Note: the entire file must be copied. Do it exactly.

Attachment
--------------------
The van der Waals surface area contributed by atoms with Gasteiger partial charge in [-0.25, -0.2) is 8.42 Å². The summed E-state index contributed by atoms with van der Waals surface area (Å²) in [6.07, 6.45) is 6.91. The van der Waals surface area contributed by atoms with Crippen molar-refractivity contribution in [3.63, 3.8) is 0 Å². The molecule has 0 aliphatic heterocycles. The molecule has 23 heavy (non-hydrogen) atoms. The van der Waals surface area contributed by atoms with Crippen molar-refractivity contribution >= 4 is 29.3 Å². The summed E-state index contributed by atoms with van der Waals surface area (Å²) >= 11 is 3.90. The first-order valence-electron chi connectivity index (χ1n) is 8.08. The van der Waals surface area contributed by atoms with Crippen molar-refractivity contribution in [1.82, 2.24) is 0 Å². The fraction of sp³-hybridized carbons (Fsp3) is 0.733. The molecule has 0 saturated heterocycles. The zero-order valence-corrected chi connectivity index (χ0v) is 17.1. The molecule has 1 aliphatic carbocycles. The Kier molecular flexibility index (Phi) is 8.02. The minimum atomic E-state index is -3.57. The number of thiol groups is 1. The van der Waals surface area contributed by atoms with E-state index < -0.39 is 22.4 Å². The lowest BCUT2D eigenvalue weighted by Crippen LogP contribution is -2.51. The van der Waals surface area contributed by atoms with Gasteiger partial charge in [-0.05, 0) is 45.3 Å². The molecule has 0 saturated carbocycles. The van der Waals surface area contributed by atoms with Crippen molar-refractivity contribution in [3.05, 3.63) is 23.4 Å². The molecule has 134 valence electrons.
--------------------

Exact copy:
The van der Waals surface area contributed by atoms with Gasteiger partial charge in [-0.25, -0.2) is 8.42 Å². The summed E-state index contributed by atoms with van der Waals surface area (Å²) in [6.07, 6.45) is 6.91. The van der Waals surface area contributed by atoms with Crippen molar-refractivity contribution in [3.63, 3.8) is 0 Å². The molecule has 0 aliphatic heterocycles. The molecule has 23 heavy (non-hydrogen) atoms. The van der Waals surface area contributed by atoms with Crippen molar-refractivity contribution >= 4 is 29.3 Å². The summed E-state index contributed by atoms with van der Waals surface area (Å²) >= 11 is 3.90. The first-order valence-electron chi connectivity index (χ1n) is 8.08. The van der Waals surface area contributed by atoms with Crippen molar-refractivity contribution in [1.82, 2.24) is 0 Å². The fraction of sp³-hybridized carbons (Fsp3) is 0.733. The molecule has 0 saturated heterocycles. The zero-order valence-corrected chi connectivity index (χ0v) is 17.1. The molecule has 1 aliphatic carbocycles. The Kier molecular flexibility index (Phi) is 8.02. The minimum atomic E-state index is -3.57. The number of thiol groups is 1. The van der Waals surface area contributed by atoms with E-state index < -0.39 is 22.4 Å². The lowest BCUT2D eigenvalue weighted by Crippen LogP contribution is -2.51. The van der Waals surface area contributed by atoms with Gasteiger partial charge in [-0.05, 0) is 45.3 Å². The molecule has 0 saturated carbocycles. The van der Waals surface area contributed by atoms with Crippen molar-refractivity contribution in [3.05, 3.63) is 23.4 Å². The molecule has 134 valence electrons.